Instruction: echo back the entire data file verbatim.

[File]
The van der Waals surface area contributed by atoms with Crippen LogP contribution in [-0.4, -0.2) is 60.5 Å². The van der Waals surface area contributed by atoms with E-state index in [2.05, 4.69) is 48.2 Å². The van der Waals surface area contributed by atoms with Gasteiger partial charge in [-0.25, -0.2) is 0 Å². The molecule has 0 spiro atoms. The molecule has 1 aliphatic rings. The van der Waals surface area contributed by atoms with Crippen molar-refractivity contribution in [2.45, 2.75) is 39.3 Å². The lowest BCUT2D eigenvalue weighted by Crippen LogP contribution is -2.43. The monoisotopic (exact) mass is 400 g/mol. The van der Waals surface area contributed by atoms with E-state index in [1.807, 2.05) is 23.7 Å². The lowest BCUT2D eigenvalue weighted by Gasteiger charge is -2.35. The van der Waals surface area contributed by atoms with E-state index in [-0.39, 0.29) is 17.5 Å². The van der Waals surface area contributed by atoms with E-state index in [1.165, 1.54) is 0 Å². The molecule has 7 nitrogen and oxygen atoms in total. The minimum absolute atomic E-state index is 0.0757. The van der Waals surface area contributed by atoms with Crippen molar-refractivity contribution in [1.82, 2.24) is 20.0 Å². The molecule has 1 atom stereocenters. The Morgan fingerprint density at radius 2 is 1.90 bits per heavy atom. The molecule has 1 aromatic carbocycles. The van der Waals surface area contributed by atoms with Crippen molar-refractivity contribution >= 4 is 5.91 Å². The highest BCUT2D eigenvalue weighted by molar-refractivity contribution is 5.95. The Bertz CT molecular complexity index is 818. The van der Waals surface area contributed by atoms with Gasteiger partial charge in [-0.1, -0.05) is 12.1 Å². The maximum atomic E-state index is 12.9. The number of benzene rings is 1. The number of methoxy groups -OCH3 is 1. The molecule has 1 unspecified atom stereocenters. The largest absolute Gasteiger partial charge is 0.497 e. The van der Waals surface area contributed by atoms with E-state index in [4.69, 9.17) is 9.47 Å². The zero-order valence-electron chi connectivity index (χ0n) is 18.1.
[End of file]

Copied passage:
The van der Waals surface area contributed by atoms with Crippen LogP contribution in [-0.4, -0.2) is 60.5 Å². The van der Waals surface area contributed by atoms with E-state index in [2.05, 4.69) is 48.2 Å². The van der Waals surface area contributed by atoms with Gasteiger partial charge in [-0.25, -0.2) is 0 Å². The molecule has 0 spiro atoms. The molecule has 1 aliphatic rings. The van der Waals surface area contributed by atoms with Crippen molar-refractivity contribution in [2.45, 2.75) is 39.3 Å². The lowest BCUT2D eigenvalue weighted by Crippen LogP contribution is -2.43. The monoisotopic (exact) mass is 400 g/mol. The van der Waals surface area contributed by atoms with E-state index in [1.807, 2.05) is 23.7 Å². The lowest BCUT2D eigenvalue weighted by Gasteiger charge is -2.35. The van der Waals surface area contributed by atoms with E-state index in [-0.39, 0.29) is 17.5 Å². The van der Waals surface area contributed by atoms with E-state index in [1.165, 1.54) is 0 Å². The molecule has 7 nitrogen and oxygen atoms in total. The minimum absolute atomic E-state index is 0.0757. The van der Waals surface area contributed by atoms with Crippen molar-refractivity contribution in [1.82, 2.24) is 20.0 Å². The molecule has 1 atom stereocenters. The Morgan fingerprint density at radius 2 is 1.90 bits per heavy atom. The molecule has 1 aromatic carbocycles. The van der Waals surface area contributed by atoms with Crippen molar-refractivity contribution >= 4 is 5.91 Å². The highest BCUT2D eigenvalue weighted by molar-refractivity contribution is 5.95. The Bertz CT molecular complexity index is 818. The van der Waals surface area contributed by atoms with Gasteiger partial charge in [-0.1, -0.05) is 12.1 Å². The maximum atomic E-state index is 12.9. The number of benzene rings is 1. The number of methoxy groups -OCH3 is 1. The molecule has 1 unspecified atom stereocenters. The largest absolute Gasteiger partial charge is 0.497 e. The van der Waals surface area contributed by atoms with E-state index in [4.69, 9.17) is 9.47 Å². The zero-order valence-electron chi connectivity index (χ0n) is 18.1.